Ron Howard’s documentary unfortunately contains little that was not done better in the epic television documentary The Beatles Anthology (1995) and nothing that will be revelatory to Beatles fans of any level. What’s being touted is new footage, and there is that. I’d never seen, for example, footage from concerts in Manilla and Tokyo, and that stuff is definitely interesting. Mostly, though, Howard’s troops seem to have found a whole lot of extra footage of young women being hysterical, and that becomes as wearisome as it did to the Fab Four.
Also included in your cinema ticket price is a half-hour edit of The Beatles At Shea Stadium, which follows the ninety minute film. But – as Paul himself says in the documentary! – the Beatles couldn’t hear themselves play at that gig, with shocking results. Likewise, the cleaned-up sound for this “bonus, only-in-cinemas” content only highlights the mediocrity of the playing. Paul, in particular, sounds awful.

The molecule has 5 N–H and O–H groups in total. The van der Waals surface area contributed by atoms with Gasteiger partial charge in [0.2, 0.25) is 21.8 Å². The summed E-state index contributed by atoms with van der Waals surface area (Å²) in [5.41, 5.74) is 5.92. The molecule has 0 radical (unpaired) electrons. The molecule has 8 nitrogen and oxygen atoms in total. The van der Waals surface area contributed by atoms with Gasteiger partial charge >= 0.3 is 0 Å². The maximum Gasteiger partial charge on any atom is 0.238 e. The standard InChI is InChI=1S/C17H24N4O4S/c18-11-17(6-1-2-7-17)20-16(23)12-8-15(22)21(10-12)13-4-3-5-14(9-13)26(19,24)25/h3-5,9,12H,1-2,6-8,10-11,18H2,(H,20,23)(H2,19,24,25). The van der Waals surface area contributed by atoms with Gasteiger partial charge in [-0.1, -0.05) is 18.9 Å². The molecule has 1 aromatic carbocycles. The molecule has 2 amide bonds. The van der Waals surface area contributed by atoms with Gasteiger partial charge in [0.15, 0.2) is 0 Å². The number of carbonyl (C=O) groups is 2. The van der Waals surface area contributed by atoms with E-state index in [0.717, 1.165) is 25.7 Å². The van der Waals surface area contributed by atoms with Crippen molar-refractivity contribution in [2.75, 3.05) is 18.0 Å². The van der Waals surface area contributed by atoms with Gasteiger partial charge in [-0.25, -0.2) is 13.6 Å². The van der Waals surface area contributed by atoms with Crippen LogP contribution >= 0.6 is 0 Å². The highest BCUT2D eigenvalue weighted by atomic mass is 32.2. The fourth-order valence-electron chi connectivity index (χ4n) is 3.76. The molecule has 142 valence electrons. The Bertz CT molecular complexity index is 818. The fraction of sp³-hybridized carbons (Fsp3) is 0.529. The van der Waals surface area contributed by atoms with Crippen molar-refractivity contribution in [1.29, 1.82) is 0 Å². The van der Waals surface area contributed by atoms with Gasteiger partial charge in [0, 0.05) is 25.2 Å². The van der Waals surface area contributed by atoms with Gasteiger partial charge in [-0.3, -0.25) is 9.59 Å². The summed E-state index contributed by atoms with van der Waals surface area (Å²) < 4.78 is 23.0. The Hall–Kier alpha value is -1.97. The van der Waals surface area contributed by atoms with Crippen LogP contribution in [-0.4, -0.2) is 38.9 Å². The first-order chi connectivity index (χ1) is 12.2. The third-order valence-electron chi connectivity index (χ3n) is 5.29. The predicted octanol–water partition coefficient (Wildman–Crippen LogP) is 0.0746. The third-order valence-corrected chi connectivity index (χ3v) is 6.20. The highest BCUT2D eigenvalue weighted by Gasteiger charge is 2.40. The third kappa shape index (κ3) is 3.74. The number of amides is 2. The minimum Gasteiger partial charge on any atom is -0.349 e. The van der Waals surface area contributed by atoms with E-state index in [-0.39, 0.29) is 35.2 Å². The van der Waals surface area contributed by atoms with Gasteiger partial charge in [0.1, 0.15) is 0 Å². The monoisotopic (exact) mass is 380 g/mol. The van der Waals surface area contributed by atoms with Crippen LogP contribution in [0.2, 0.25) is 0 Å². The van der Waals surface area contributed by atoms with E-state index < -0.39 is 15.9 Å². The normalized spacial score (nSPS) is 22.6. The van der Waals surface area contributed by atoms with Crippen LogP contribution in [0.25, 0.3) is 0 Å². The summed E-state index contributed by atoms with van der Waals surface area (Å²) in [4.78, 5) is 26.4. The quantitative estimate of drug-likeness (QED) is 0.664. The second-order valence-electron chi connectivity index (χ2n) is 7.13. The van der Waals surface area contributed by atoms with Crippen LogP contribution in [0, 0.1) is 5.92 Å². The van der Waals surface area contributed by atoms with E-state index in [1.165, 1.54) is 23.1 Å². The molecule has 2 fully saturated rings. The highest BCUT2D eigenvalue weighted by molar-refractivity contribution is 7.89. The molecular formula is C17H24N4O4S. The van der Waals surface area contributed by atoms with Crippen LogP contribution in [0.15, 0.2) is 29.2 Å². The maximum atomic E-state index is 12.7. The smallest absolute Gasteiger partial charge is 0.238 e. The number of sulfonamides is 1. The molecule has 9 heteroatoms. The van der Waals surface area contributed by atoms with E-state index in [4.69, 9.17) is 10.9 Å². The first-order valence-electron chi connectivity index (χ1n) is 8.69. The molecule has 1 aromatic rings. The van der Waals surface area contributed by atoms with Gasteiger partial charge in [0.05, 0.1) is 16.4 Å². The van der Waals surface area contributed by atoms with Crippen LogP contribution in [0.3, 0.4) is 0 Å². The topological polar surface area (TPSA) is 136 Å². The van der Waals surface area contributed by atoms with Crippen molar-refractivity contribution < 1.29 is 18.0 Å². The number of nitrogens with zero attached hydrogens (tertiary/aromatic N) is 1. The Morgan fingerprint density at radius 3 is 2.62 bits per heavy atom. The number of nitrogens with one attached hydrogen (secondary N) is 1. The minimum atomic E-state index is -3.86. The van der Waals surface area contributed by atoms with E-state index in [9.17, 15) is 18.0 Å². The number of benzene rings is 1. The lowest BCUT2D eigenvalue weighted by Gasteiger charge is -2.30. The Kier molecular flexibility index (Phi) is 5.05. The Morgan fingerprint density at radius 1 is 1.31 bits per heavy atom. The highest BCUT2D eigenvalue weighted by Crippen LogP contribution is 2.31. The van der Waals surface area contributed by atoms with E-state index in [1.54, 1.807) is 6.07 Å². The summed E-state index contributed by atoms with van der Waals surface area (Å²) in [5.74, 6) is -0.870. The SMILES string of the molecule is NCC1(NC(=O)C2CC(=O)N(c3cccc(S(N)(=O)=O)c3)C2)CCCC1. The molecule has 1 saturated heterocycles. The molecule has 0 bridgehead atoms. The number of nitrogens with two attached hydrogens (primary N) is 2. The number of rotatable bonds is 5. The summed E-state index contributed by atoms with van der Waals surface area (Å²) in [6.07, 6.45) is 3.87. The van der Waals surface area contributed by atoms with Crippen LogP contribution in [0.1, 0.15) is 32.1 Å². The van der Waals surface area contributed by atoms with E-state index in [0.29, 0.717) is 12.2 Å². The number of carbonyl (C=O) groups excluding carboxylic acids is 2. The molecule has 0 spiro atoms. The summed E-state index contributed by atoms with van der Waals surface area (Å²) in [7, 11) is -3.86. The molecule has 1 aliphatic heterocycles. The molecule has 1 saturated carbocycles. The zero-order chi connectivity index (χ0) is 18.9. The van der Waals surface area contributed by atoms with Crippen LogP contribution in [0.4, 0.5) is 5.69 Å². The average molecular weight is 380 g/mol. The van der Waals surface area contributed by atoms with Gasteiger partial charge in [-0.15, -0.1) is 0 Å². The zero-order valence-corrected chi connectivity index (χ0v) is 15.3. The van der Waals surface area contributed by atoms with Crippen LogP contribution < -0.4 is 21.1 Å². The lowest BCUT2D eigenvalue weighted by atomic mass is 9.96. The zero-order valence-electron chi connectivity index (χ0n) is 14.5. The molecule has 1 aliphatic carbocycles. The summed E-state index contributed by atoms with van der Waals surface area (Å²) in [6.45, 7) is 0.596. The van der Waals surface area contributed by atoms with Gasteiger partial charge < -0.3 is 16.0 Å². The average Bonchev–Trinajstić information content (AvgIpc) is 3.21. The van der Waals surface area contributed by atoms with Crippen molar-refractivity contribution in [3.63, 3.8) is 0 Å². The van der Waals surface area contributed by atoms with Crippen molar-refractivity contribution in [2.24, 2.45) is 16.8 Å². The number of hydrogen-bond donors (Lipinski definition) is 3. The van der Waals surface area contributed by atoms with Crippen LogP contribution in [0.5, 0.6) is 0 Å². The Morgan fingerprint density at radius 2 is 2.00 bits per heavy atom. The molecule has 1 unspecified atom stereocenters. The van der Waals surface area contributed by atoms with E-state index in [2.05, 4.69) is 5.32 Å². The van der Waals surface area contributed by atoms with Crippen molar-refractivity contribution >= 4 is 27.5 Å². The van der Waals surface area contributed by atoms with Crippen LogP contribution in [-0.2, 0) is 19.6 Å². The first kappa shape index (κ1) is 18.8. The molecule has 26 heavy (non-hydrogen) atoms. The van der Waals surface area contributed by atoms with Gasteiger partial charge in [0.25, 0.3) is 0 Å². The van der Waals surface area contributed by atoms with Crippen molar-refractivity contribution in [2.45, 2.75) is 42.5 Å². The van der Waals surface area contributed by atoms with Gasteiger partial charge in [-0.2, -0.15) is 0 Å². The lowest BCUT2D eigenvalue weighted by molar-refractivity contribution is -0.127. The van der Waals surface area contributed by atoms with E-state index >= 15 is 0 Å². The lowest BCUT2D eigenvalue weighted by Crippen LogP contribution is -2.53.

What saves the whole thing, of course, are The Beatles. I could simply live in their endless company – they were so charismatic, charming, funny and adorable in this period. And that is no small thing. Indeed, if you’ve got the eighteen bucks, there is absolutely no reason not to see Eight Days A Week, because it’s still two hours in the company of four of the most enjoyable people ever.
Unfortunately, the only conclusion I can draw is that someone involved needs money. This massively promoted cash-grab will not go down in history as one of the better Beatles documents. When my daughter is ready, I’ll be showing her the Anthology. She can dig this one up on her own, when she’s rather desperate.